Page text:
6. Two-track inflation characterized by low core CPI and low treasury yields, but steadily rising cost of living inflation due to relentless global economic growth, permanently low rates, and to a lesser degree price gouging & speculation. 

7. An economic system that seems to exclusively benefit the ‘elite’ and multinationals though globalization and low borrowing rates. 

8. Fed keeping the foot on the gas even during strong economic expansion and only releasing the gas pedal very slowly. It’s not like the 80’s and 90’s interest rates were high as the economy boomed. 

9. Breakdown of Okun’s law (decoupling of employment and GDP). What this means is economic output is unaffected much less today & in the future by high unemployment than in the past. 

10. Dollar-denominated assets (oil, euro, gas prices, high-end real estate, metals, grains, stocks, web 2.0 company valuations) rising and falling in lockstep with the stock market. This is in contrast to the 80’and 90’s when commodities, the dollar, and stocks showed little correlation.

Alan Greenspan’s non-mistake and the 2002-present economic boom

Contrary to popular belief Alan Greenspan didn’t hurt the economy by keeping ‘rates too low’ but was instead adhering to dyseconomics which gave him the luxury of leaving rates low for an extended period. The media would have you believe that had Bush and Greenspan been more fiscally conservative the economy would have been better off by preventing the 2008 recession. The media is wrong because when the stock market crashed, so did PE ratios falling from a high of 22 in 2007 to the low teens. If the fundaments were in trouble PE ratios would have risen or stayed the same as what happened in 2001 when the PE ratio of the S&P 500 actually hit a peak of 47 after the crash due to falling earnings. At the peak of the technology bubble the S&P 500 had a PE ratio of nearly 35 with the index at 1,500; now it’s at 1,300 but the PE is only 23 so you could extrapolate that if it were valued at the same level it was in 1999 it would be at over 2,600. That 1,100 point difference (even after the 2008 recession) is pure earnings that can be attributed to market friendly economic policies of the past decade. 

As of March 2011 median US home prices are slightly lower than they were in early 2009, but GDP & profits have recovered markedly lending further doubt to the supposed correlation between the housing market and overall economic strength. Greenspan may have helped inflate a big bubble, but when it burst the S&P 500 felt it only modestly (in terms of profits & earnings). During Greenspan’s 18-year tenure the US economy was in recession for only 16 months, and even after the 2007-09 recession the total duration was just 34 months over the past two decades.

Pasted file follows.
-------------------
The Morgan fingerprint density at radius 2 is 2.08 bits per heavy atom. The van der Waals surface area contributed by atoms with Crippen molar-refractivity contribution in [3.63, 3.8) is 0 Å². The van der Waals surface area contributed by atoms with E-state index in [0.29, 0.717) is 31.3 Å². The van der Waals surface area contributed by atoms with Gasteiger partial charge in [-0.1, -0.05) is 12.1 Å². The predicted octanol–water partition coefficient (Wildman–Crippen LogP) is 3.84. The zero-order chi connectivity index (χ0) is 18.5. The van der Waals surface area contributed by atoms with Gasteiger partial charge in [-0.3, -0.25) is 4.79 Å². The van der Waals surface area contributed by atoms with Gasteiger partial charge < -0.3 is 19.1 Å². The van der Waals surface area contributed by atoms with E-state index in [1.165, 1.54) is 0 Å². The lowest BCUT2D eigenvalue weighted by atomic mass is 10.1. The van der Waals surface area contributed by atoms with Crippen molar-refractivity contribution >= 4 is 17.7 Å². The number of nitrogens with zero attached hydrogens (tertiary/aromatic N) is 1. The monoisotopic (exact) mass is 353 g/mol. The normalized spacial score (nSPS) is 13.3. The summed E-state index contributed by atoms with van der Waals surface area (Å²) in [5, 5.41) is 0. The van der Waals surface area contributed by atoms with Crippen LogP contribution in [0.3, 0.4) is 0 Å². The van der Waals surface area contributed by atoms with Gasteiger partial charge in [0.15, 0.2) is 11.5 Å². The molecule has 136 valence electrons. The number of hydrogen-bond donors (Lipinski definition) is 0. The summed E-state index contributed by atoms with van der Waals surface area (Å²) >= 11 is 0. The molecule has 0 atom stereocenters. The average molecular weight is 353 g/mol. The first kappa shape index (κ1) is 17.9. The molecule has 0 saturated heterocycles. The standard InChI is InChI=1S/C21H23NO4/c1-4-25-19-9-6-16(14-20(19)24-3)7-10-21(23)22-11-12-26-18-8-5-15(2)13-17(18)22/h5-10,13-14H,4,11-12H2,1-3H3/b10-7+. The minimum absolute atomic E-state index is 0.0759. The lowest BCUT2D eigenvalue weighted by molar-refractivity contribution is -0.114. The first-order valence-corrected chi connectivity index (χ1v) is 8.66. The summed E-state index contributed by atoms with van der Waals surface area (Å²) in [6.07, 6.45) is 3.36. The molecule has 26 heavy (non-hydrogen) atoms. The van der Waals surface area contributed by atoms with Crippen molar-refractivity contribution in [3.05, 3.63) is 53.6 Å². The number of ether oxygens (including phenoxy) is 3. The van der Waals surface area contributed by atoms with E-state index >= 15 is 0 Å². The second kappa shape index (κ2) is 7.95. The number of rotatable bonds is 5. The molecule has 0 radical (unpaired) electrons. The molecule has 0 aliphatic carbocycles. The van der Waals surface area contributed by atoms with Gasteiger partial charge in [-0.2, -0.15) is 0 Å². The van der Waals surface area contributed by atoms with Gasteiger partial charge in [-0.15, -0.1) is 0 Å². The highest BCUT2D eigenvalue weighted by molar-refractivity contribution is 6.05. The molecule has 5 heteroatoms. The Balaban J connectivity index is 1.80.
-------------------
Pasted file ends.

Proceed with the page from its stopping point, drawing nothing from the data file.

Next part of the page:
Remember the infamous Clinton surplus? The economy entered a recession on it, further dispelling the notion that high debt implies an unhealthy economy. High interest rates, relatively high personal savings rate, lack of spending contributed to it. Essentially, money began stagnating the late 90’s as the country became a giant piggybank.

Then came the dotcom crash, Iraq and Afghanistan wars, massive tax cuts, low rates, and the BRIC economic boom. These events prevented what could have been a repeat of Japan’s multi-decade economic malaise. Corporations were once again flush with cash and began reporting larger profits & earnings than ever. 

As you can see from the chart below during the 90’s PE ratios gradually rose in tandem with the S&P 500, eventually peaking AFTER the market plunged! Since 2002 there has been a divergence meaning that earnings are so good that PE ratios fell despite stocks rallying. Therefore, you can surmise that the economic fundamentals in the past decade (under the least popular president and fed chairman) till the present are better than they were in the 80’s and 90’s, but you won’t hear that from the media.

S&P 500 earnings growth rivals that of the 90’s according to the chart http://static.seekingalpha.com/uploads/2010/6/11/283299-127626464876247-Joe-Eqcome.jpg earnings yields for the past decade matched or exceeded that of the 90’s and presently at the highest rate since 1994.